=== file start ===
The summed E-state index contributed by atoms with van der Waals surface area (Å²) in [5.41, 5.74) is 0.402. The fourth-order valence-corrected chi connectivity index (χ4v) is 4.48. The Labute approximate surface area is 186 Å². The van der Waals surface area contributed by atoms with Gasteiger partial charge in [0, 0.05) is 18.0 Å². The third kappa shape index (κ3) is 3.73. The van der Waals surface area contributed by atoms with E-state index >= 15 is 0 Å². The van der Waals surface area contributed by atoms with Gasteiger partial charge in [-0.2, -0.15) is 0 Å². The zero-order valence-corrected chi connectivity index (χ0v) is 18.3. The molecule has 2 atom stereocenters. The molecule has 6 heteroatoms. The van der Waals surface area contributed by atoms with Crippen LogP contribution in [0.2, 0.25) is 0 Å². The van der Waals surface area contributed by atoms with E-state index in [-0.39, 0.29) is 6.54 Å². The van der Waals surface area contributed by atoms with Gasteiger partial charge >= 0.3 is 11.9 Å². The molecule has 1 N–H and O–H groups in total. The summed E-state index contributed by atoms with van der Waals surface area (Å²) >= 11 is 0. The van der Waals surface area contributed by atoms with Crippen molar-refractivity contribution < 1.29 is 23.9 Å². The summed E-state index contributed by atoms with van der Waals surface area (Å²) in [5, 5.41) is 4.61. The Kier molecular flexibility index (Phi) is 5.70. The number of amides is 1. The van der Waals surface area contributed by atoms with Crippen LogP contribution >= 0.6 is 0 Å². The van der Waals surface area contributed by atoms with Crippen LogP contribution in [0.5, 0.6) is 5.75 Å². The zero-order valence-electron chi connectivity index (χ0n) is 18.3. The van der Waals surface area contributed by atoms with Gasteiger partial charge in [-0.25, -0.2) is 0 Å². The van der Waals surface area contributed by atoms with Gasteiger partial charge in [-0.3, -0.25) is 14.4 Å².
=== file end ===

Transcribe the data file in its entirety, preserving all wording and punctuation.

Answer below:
The summed E-state index contributed by atoms with van der Waals surface area (Å²) in [5.41, 5.74) is 0.402. The fourth-order valence-corrected chi connectivity index (χ4v) is 4.48. The Labute approximate surface area is 186 Å². The van der Waals surface area contributed by atoms with Gasteiger partial charge in [0, 0.05) is 18.0 Å². The third kappa shape index (κ3) is 3.73. The van der Waals surface area contributed by atoms with E-state index >= 15 is 0 Å². The van der Waals surface area contributed by atoms with Gasteiger partial charge in [-0.2, -0.15) is 0 Å². The zero-order valence-corrected chi connectivity index (χ0v) is 18.3. The molecule has 2 atom stereocenters. The molecule has 6 heteroatoms. The van der Waals surface area contributed by atoms with Crippen LogP contribution in [0.2, 0.25) is 0 Å². The van der Waals surface area contributed by atoms with E-state index in [-0.39, 0.29) is 6.54 Å². The van der Waals surface area contributed by atoms with Gasteiger partial charge >= 0.3 is 11.9 Å². The molecule has 1 N–H and O–H groups in total. The summed E-state index contributed by atoms with van der Waals surface area (Å²) >= 11 is 0. The van der Waals surface area contributed by atoms with Crippen molar-refractivity contribution < 1.29 is 23.9 Å². The summed E-state index contributed by atoms with van der Waals surface area (Å²) in [5, 5.41) is 4.61. The Kier molecular flexibility index (Phi) is 5.70. The number of amides is 1. The van der Waals surface area contributed by atoms with Crippen LogP contribution >= 0.6 is 0 Å². The van der Waals surface area contributed by atoms with Crippen LogP contribution in [0.5, 0.6) is 5.75 Å². The zero-order valence-electron chi connectivity index (χ0n) is 18.3. The van der Waals surface area contributed by atoms with Gasteiger partial charge in [-0.25, -0.2) is 0 Å². The van der Waals surface area contributed by atoms with Gasteiger partial charge in [-0.3, -0.25) is 14.4 Å².